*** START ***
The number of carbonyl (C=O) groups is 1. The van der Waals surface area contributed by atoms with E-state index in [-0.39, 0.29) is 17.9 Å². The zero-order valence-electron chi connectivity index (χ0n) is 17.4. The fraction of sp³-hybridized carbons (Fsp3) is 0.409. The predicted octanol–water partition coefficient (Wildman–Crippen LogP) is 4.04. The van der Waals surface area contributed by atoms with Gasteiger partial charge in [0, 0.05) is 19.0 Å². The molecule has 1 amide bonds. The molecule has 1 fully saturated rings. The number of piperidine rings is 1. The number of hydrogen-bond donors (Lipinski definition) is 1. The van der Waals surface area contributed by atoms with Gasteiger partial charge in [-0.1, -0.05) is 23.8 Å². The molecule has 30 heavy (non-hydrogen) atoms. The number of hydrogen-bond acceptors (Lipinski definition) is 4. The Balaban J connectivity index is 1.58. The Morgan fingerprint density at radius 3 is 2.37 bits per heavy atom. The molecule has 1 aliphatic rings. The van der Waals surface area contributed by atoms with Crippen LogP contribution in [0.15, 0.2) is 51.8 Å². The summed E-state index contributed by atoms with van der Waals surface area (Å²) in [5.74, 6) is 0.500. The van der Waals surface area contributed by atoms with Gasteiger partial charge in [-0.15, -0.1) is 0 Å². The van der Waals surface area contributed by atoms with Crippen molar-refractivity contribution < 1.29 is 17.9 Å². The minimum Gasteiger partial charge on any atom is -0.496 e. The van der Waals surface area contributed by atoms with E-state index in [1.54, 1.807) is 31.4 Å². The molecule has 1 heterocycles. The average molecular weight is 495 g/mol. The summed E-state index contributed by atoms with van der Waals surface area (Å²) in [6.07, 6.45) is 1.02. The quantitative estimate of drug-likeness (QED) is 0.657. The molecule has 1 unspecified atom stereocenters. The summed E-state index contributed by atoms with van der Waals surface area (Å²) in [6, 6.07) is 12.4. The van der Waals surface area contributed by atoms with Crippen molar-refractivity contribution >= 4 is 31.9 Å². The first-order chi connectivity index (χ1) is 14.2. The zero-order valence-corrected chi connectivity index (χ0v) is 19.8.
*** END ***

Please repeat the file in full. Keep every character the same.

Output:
The number of carbonyl (C=O) groups is 1. The van der Waals surface area contributed by atoms with E-state index in [-0.39, 0.29) is 17.9 Å². The zero-order valence-electron chi connectivity index (χ0n) is 17.4. The fraction of sp³-hybridized carbons (Fsp3) is 0.409. The predicted octanol–water partition coefficient (Wildman–Crippen LogP) is 4.04. The van der Waals surface area contributed by atoms with Gasteiger partial charge in [0, 0.05) is 19.0 Å². The molecule has 1 amide bonds. The molecule has 1 fully saturated rings. The number of piperidine rings is 1. The number of hydrogen-bond donors (Lipinski definition) is 1. The van der Waals surface area contributed by atoms with Gasteiger partial charge in [-0.1, -0.05) is 23.8 Å². The molecule has 30 heavy (non-hydrogen) atoms. The number of hydrogen-bond acceptors (Lipinski definition) is 4. The Balaban J connectivity index is 1.58. The Morgan fingerprint density at radius 3 is 2.37 bits per heavy atom. The molecule has 1 aliphatic rings. The van der Waals surface area contributed by atoms with Crippen LogP contribution in [0.15, 0.2) is 51.8 Å². The summed E-state index contributed by atoms with van der Waals surface area (Å²) in [5.74, 6) is 0.500. The van der Waals surface area contributed by atoms with Gasteiger partial charge in [-0.15, -0.1) is 0 Å². The van der Waals surface area contributed by atoms with Crippen molar-refractivity contribution < 1.29 is 17.9 Å². The minimum Gasteiger partial charge on any atom is -0.496 e. The van der Waals surface area contributed by atoms with E-state index in [1.54, 1.807) is 31.4 Å². The molecule has 1 heterocycles. The average molecular weight is 495 g/mol. The summed E-state index contributed by atoms with van der Waals surface area (Å²) in [6.07, 6.45) is 1.02. The quantitative estimate of drug-likeness (QED) is 0.657. The molecule has 1 unspecified atom stereocenters. The summed E-state index contributed by atoms with van der Waals surface area (Å²) in [6, 6.07) is 12.4. The van der Waals surface area contributed by atoms with Crippen molar-refractivity contribution >= 4 is 31.9 Å². The first-order chi connectivity index (χ1) is 14.2. The zero-order valence-corrected chi connectivity index (χ0v) is 19.8.